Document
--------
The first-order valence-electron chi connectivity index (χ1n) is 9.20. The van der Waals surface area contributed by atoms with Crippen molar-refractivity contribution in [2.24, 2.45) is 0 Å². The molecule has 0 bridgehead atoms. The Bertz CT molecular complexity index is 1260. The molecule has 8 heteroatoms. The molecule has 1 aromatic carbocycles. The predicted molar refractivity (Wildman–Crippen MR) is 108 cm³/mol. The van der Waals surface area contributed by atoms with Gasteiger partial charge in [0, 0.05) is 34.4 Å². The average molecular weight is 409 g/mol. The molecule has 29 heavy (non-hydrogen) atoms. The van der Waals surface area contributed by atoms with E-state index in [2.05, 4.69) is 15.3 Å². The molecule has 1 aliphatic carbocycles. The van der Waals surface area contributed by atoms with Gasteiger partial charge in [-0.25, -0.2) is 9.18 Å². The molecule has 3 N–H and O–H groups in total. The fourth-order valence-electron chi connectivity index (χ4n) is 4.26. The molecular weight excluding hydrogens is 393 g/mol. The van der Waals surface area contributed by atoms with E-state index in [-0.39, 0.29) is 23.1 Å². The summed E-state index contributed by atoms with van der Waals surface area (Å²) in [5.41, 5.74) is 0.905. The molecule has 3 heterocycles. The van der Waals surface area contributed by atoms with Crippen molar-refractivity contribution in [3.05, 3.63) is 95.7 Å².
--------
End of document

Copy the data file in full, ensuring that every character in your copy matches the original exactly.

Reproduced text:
The first-order valence-electron chi connectivity index (χ1n) is 9.20. The van der Waals surface area contributed by atoms with Crippen molar-refractivity contribution in [2.24, 2.45) is 0 Å². The molecule has 0 bridgehead atoms. The Bertz CT molecular complexity index is 1260. The molecule has 8 heteroatoms. The molecule has 1 aromatic carbocycles. The predicted molar refractivity (Wildman–Crippen MR) is 108 cm³/mol. The van der Waals surface area contributed by atoms with Gasteiger partial charge in [0, 0.05) is 34.4 Å². The average molecular weight is 409 g/mol. The molecule has 29 heavy (non-hydrogen) atoms. The van der Waals surface area contributed by atoms with E-state index in [2.05, 4.69) is 15.3 Å². The molecule has 1 aliphatic carbocycles. The van der Waals surface area contributed by atoms with Gasteiger partial charge in [-0.25, -0.2) is 9.18 Å². The molecule has 3 N–H and O–H groups in total. The fourth-order valence-electron chi connectivity index (χ4n) is 4.26. The molecular weight excluding hydrogens is 393 g/mol. The van der Waals surface area contributed by atoms with E-state index in [-0.39, 0.29) is 23.1 Å². The summed E-state index contributed by atoms with van der Waals surface area (Å²) in [5.41, 5.74) is 0.905. The molecule has 3 heterocycles. The van der Waals surface area contributed by atoms with Crippen molar-refractivity contribution in [3.05, 3.63) is 95.7 Å².